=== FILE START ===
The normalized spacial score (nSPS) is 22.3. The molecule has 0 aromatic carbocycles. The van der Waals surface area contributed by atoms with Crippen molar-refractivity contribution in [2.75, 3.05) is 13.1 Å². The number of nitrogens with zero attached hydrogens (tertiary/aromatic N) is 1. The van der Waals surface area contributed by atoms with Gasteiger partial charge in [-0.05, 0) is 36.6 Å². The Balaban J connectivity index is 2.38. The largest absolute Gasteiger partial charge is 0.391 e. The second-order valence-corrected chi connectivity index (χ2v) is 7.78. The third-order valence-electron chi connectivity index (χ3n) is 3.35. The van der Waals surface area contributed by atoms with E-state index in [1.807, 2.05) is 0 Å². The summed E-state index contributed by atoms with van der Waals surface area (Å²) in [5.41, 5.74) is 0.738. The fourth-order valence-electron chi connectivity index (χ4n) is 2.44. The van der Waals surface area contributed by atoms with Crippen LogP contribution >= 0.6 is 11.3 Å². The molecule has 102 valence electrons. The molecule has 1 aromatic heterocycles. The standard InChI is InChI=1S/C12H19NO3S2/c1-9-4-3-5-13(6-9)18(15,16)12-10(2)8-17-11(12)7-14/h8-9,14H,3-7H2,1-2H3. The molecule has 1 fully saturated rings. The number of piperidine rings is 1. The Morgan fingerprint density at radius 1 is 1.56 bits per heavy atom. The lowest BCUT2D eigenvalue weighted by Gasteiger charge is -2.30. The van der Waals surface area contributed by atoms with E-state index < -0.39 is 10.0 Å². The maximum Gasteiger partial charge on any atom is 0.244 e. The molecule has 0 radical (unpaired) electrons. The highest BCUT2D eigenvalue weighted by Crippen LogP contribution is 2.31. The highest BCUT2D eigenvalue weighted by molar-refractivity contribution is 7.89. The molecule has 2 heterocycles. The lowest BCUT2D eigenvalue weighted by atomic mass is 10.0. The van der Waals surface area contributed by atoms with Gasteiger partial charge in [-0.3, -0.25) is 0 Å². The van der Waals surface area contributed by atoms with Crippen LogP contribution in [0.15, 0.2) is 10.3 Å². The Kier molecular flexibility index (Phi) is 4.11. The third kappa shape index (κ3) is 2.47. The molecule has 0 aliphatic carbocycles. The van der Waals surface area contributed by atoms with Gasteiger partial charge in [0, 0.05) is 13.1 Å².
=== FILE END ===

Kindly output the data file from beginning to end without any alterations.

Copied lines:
The normalized spacial score (nSPS) is 22.3. The molecule has 0 aromatic carbocycles. The van der Waals surface area contributed by atoms with Crippen molar-refractivity contribution in [2.75, 3.05) is 13.1 Å². The number of nitrogens with zero attached hydrogens (tertiary/aromatic N) is 1. The van der Waals surface area contributed by atoms with Gasteiger partial charge in [-0.05, 0) is 36.6 Å². The Balaban J connectivity index is 2.38. The largest absolute Gasteiger partial charge is 0.391 e. The second-order valence-corrected chi connectivity index (χ2v) is 7.78. The third-order valence-electron chi connectivity index (χ3n) is 3.35. The van der Waals surface area contributed by atoms with E-state index in [1.807, 2.05) is 0 Å². The summed E-state index contributed by atoms with van der Waals surface area (Å²) in [5.41, 5.74) is 0.738. The fourth-order valence-electron chi connectivity index (χ4n) is 2.44. The van der Waals surface area contributed by atoms with Crippen LogP contribution >= 0.6 is 11.3 Å². The molecule has 102 valence electrons. The molecule has 1 aromatic heterocycles. The standard InChI is InChI=1S/C12H19NO3S2/c1-9-4-3-5-13(6-9)18(15,16)12-10(2)8-17-11(12)7-14/h8-9,14H,3-7H2,1-2H3. The molecule has 1 fully saturated rings. The number of piperidine rings is 1. The Morgan fingerprint density at radius 1 is 1.56 bits per heavy atom. The lowest BCUT2D eigenvalue weighted by Gasteiger charge is -2.30. The van der Waals surface area contributed by atoms with E-state index < -0.39 is 10.0 Å². The maximum Gasteiger partial charge on any atom is 0.244 e. The molecule has 0 radical (unpaired) electrons. The highest BCUT2D eigenvalue weighted by Crippen LogP contribution is 2.31. The highest BCUT2D eigenvalue weighted by molar-refractivity contribution is 7.89. The molecule has 2 heterocycles. The lowest BCUT2D eigenvalue weighted by atomic mass is 10.0. The van der Waals surface area contributed by atoms with Gasteiger partial charge in [-0.3, -0.25) is 0 Å². The van der Waals surface area contributed by atoms with Crippen LogP contribution in [0.15, 0.2) is 10.3 Å². The Kier molecular flexibility index (Phi) is 4.11. The third kappa shape index (κ3) is 2.47. The molecule has 0 aliphatic carbocycles. The van der Waals surface area contributed by atoms with Gasteiger partial charge in [0, 0.05) is 13.1 Å².